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In the Morning We'll Meet
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Performer Notes
  • Personnel: Lori Cullen (vocals, background vocals); Michael Andrews (acoustic guitar, electric guitar, banjo, harmonica, synthesizer, electric bass); Marco Ancona (acoustic guitar); Alfonso Girardo, Luca Gorgoni (violin); Paolo D'armento (viola); Ubaldo Chirizzi (cello); Marco Tuma (flute, harmonica); Emanuelle Coluccia (tenor saxophone); Andrea Perrone (trumpet, flugelhorn); Gaetano Carozzo (trombone); Giuseppe Magagnino (piano, Fender Rhodes piano, Farfisa, Wurlitzer organ); Giuseppe Calignano (Farfisa, sampler); Luca Alemanno (upright bass); Antonio Valsano (tambourine, percussion).
  • Audio Mixer: Stefano Manca.
  • Recording information: Sud Est Studio (12/2009-09/2010).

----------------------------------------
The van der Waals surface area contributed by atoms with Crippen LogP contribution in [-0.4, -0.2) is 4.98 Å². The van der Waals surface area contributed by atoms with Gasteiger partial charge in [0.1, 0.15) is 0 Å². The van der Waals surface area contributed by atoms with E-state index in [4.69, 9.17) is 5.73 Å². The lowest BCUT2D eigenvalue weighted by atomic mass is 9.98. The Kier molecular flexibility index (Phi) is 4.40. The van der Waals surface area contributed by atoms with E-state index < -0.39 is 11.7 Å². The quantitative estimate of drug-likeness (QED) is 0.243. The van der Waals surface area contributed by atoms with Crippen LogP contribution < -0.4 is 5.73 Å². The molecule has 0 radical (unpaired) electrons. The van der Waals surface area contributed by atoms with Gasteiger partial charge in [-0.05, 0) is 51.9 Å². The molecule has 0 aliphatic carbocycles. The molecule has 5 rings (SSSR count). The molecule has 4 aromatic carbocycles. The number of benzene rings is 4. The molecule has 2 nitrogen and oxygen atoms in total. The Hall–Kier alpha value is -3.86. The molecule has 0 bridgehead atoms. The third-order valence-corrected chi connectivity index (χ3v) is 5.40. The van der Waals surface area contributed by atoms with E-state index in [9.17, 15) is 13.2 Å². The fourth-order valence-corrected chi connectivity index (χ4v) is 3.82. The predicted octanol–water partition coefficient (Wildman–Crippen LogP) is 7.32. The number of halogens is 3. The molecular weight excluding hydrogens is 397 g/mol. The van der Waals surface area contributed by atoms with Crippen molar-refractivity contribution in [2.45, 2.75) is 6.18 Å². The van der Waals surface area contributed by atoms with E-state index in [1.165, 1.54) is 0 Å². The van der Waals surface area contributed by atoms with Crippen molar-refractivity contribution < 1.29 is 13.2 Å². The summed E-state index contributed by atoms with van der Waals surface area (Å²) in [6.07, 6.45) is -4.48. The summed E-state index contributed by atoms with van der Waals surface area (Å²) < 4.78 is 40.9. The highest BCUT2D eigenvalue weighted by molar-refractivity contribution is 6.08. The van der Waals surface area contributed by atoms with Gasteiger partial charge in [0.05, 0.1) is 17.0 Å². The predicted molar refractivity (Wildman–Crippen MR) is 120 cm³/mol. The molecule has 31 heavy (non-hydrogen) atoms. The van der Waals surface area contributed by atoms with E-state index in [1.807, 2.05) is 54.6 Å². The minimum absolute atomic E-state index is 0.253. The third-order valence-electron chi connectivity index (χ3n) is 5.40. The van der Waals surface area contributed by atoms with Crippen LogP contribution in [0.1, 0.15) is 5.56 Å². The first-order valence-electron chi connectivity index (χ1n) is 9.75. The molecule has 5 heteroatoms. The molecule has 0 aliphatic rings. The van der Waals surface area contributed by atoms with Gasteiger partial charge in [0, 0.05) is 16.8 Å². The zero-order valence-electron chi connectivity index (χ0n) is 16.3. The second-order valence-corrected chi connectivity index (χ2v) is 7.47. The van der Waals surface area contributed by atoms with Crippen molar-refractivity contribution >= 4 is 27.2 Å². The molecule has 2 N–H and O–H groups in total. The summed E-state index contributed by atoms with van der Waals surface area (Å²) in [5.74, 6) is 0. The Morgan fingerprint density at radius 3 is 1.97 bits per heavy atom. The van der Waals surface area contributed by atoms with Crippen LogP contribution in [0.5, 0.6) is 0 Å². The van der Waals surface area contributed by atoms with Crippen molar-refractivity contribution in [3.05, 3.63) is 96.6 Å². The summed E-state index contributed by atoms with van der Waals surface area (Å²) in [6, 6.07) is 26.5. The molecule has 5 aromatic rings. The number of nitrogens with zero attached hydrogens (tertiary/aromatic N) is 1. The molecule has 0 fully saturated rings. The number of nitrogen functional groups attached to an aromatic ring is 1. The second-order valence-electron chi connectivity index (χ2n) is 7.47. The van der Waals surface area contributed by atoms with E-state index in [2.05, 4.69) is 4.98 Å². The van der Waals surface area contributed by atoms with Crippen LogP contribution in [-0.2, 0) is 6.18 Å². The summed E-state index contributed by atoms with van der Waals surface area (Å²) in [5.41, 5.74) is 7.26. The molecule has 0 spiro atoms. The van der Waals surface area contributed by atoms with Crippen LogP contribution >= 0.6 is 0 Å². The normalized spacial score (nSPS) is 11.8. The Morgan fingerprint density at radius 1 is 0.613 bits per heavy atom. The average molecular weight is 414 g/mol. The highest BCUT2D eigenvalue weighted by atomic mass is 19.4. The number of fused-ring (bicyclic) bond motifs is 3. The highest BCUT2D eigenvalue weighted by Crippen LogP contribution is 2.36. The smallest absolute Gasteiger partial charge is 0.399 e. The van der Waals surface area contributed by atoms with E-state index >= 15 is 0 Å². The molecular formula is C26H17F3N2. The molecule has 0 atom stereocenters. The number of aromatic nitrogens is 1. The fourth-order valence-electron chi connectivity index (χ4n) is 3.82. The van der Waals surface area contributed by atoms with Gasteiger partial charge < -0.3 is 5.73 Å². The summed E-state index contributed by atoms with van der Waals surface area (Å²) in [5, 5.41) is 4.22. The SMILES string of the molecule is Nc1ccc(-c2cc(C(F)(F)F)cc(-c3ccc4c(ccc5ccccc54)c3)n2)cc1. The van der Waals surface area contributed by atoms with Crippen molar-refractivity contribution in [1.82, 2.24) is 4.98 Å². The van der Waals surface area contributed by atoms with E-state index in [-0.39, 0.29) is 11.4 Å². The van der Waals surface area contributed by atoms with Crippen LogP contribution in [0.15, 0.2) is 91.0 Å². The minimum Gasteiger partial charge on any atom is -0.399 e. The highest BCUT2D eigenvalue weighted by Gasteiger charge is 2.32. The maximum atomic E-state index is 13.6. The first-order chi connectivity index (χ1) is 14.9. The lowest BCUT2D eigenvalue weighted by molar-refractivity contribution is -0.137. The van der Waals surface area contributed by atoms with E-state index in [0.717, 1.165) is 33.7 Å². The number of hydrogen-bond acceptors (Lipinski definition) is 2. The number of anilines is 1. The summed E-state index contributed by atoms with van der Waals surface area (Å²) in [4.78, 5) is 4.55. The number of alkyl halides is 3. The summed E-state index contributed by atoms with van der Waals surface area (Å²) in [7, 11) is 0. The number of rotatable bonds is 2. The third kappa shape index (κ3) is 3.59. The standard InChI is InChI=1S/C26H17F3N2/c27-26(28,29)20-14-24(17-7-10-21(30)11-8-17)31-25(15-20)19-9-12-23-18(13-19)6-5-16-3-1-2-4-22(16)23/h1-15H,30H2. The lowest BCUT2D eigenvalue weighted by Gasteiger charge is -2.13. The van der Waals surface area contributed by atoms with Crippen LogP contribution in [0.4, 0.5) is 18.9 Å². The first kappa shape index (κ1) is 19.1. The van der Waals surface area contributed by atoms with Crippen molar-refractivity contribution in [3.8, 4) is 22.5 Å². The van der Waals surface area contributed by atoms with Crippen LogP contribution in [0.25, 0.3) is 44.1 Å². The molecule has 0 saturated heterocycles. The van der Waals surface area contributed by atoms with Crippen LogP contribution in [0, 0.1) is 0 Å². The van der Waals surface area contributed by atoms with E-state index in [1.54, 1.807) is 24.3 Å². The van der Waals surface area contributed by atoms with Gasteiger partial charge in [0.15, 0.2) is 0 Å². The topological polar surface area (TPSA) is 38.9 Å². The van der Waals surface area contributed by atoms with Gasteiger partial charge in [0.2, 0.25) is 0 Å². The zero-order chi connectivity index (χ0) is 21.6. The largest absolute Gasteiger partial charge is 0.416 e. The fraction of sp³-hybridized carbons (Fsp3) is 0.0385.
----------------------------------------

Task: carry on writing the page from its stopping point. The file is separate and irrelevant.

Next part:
• Italian indie pop smoothie Giorgio Tuma made a splash with his debut album My Vocalese Fun Fair in 2009. It was a zesty, fun, and frolicsome album filled with catchy tunes that roped in elements of pop (indie, sunshine, and summer), bossa nova, and old-time musicals. The follow-up, 2011's In the Morning We'll Meet, has the same sunny and melodic outlook but dials back the frolic in favor of a much more relaxed and slick sound. Where the last record sounded like it was concocted at Willy Wonka's laboratory, this one sounds like it was written during a month-long nap beneath an umbrella on an autumn beach. The tempos are slower, the instrumentation is richer and fuller, and there is a sleepy melancholy that pervades the songs like a gentle sigh. A huge chunk of the album sounds borrowed from the High Llamas' playbook with shimmering strings, parping horns, and layers of sweet vocal harmony, and that's not a bad place to borrow from. Like a Llamas' record, you can lay back and let In the Morning wash over you like warm sunshine, there's not a single jarring moment to be heard. The only time you may wonder is when the group shifts into vocal jazz mode on "Apples Rvlll," where Tuma brings in vocalist Susanna Wallumrod to croon over some lux sax and strings. It says something when the most surprising moment on an album is also the smoothest. It says that Giorgio Tuma set out to make an album to soothe the savage breast, and succeeded completely, crafting an album of subtle and satisfying charms that serve as a fine counterpoint to the inspired lunacy of his debut. ~ Tim Sendra
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